BEFORE investigations into the assassination of ChiefÂ Funso Williams, a Lagos State governorship aspirant began, three years ago, most Nigerians felt the killers would not be found. The case is rarely mentioned these days.
Another side to search for killers is the ease with which personnel of the police, army, navy and now air force kill civilians over minor disputes. The killers are never found.
Pessimism about the willingness of the authorities to fish out murderers, assassins and trigger happy security agents has deep roots.
Hardly a year passed in the last ten years without a notable politician being assassinated. Police investigations, in all cases, failed to resolve the matter. The police blames the public for not supplying it with information on the cases, partly stating that elsewhere, the police depends on information from the public in those celebrated investigations that Nigerians use for comparisons.
How does the Inspector-General of Police feel about the publicâ€™s lack of confidence in the police to resolve killings? What would the President, who has sworn to the constitutional demand in Section 14 (2b): â€œThe security and welfare of the people shall be the primary purpose of government,â€ do this time?
Unresolved attempted and successful assassinations date years back. Twenty-six years ago, gunmen invaded the Lagos home of former Speaker of the House of Representatives, Chief Edwin Ume-Ezeoke, fired many shots on him and left him for dead. Police investigations were futile. Chief Ume-Ezeoke survived and still has a scared face from the incident.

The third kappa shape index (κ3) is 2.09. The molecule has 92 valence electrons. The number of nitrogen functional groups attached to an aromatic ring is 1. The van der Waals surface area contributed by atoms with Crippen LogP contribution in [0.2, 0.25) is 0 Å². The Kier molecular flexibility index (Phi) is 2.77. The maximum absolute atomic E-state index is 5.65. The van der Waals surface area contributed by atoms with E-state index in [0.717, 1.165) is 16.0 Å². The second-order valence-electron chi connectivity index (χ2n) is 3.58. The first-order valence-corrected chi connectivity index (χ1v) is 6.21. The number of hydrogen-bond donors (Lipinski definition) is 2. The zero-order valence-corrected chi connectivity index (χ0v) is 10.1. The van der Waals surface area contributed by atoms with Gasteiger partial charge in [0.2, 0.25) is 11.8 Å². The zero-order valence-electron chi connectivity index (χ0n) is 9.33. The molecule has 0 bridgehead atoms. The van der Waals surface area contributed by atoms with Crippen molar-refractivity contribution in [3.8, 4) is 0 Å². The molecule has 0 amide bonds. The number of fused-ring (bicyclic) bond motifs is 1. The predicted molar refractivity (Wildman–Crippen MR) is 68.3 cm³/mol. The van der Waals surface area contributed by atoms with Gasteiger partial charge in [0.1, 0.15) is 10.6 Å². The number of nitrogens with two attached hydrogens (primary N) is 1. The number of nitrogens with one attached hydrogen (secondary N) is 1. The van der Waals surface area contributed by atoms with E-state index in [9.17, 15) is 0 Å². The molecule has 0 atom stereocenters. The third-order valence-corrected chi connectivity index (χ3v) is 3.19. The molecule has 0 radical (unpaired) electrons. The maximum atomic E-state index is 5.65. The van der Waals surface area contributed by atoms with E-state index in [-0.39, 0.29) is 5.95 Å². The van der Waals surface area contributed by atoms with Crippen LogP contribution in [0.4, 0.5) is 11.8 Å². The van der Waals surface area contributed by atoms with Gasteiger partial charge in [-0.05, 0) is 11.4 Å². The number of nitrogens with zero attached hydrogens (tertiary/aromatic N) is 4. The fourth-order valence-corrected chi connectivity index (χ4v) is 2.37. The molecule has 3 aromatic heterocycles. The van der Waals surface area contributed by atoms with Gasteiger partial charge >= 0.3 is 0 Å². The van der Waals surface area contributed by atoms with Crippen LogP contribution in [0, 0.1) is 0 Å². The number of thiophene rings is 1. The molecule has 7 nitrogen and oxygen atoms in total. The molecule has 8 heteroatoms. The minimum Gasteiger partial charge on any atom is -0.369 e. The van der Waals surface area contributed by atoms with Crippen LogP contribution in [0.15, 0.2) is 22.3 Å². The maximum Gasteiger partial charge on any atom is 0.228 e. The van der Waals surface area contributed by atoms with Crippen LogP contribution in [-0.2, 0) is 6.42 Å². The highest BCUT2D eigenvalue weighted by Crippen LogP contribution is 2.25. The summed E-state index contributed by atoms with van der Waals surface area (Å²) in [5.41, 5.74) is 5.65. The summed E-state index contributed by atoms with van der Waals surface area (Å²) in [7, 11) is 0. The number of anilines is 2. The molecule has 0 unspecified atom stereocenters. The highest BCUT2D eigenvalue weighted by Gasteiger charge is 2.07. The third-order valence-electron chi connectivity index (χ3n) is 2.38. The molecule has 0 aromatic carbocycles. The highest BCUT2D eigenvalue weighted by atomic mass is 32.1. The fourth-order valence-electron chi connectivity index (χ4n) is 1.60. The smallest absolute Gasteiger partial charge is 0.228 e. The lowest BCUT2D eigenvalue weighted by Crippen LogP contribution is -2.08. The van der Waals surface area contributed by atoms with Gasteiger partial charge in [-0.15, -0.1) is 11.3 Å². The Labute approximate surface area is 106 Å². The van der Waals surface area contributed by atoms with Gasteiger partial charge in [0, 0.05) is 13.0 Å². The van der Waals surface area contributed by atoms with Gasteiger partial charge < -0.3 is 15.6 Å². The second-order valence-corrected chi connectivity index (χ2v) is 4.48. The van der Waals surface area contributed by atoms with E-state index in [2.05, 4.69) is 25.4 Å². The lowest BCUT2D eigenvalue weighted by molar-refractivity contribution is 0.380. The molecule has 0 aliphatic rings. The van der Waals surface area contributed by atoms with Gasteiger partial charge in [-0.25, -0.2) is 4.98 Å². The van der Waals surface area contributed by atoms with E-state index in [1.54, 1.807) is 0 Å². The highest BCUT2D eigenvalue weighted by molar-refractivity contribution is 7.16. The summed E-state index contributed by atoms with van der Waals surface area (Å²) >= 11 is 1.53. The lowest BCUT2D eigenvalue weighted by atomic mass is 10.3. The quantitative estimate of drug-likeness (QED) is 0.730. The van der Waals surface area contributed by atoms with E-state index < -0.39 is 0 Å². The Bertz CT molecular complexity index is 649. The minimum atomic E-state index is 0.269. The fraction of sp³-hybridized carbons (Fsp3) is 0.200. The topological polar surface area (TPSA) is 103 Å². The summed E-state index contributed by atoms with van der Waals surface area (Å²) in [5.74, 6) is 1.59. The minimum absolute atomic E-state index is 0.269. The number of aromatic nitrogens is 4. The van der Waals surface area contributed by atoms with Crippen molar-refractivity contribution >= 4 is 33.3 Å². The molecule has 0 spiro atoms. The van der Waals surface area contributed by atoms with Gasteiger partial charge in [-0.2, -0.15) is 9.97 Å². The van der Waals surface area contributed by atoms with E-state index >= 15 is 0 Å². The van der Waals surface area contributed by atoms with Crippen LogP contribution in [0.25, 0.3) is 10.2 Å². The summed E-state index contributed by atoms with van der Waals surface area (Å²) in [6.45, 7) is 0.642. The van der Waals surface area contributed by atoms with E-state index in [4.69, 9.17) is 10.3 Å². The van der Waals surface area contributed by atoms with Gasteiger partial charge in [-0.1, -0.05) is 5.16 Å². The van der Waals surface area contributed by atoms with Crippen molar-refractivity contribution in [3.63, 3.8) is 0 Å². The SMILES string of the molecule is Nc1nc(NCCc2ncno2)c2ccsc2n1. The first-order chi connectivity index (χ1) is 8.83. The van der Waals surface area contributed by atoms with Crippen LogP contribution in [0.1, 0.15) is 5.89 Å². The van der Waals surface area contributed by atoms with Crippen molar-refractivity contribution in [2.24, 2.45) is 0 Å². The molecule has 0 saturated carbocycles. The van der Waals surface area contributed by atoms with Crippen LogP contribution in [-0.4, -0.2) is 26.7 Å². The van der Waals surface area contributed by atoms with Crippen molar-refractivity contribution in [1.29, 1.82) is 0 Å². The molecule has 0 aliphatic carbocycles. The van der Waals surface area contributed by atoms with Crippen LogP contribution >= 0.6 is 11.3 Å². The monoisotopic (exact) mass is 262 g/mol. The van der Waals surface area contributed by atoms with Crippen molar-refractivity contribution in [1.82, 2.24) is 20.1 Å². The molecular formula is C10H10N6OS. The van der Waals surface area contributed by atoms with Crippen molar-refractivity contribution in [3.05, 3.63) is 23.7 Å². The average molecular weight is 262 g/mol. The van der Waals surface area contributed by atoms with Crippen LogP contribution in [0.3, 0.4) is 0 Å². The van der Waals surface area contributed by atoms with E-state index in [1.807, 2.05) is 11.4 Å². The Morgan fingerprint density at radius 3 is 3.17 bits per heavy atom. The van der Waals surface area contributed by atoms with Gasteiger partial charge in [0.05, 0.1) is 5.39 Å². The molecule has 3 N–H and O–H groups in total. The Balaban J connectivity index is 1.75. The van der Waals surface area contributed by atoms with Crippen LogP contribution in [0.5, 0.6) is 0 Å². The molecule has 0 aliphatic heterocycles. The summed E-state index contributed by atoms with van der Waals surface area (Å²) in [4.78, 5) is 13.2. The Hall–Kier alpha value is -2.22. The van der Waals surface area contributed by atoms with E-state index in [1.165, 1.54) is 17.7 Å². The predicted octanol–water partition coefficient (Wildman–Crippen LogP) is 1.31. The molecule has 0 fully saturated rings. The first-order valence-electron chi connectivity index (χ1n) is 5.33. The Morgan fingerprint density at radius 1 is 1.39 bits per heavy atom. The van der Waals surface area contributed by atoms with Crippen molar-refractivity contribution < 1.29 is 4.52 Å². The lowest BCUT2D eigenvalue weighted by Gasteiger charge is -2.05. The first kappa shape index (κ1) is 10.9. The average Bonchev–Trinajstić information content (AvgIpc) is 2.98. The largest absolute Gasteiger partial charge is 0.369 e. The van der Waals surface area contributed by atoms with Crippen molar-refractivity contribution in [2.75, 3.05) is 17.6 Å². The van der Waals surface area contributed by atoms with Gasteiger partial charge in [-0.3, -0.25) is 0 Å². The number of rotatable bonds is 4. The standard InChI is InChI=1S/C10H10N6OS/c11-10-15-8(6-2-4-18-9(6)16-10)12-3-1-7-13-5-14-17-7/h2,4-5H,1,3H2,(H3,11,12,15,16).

He was lucky. Chief James Bola Ige was assassinated as the Attorney-General of the Federation in December 2001 in his home. Chief Marshall Harry of the All Nigerian Peoples Party and Chief Aminosoari Dikibo, a chieftain of the Peoples Democratic Party were also killed.
Chief Andrew Agom, a former Managing Director of Nigeria Airways, a PDP chieftain, was shot dead in the company of former Benue State Governor, Chief George Akume. There were politically motivated killings in Kogi, Kwara, Imo and Kano states that have not been resolved.
Others assassinated include out-spoken pilot, Jerry Agbeyegbe, Mr. Barnabas Igwe, Chairman of the Nigeria Bar Association in Onitsha and his wife, Abigail, Mr. Victor Nwankwo, younger brother of politician Arthur Nwankwo, and Hajiya Abubakar Rimi, wife of the former PDP politician. In all these cases, the police started with complicated explanations of its investigations and ended with emphatic silence.
Dele Giwa, a prominent journalist, was killed with a letter bomb twenty-three years ago. His killers remain unknown.
Investigations of The Guardianâ€™s Bayo Ohu are following this beaten path. Nigerians lose their lives in this dastardly manner, yet some people who are paid to protect us are joining in killing Nigerians and nobody asks them to account.
To crack the riddle of assassinations in Nigeria would take a lot of hard work, integrity and a decision to stop these killings. It does not seem this is among matters that cross the busy minds of the authorities.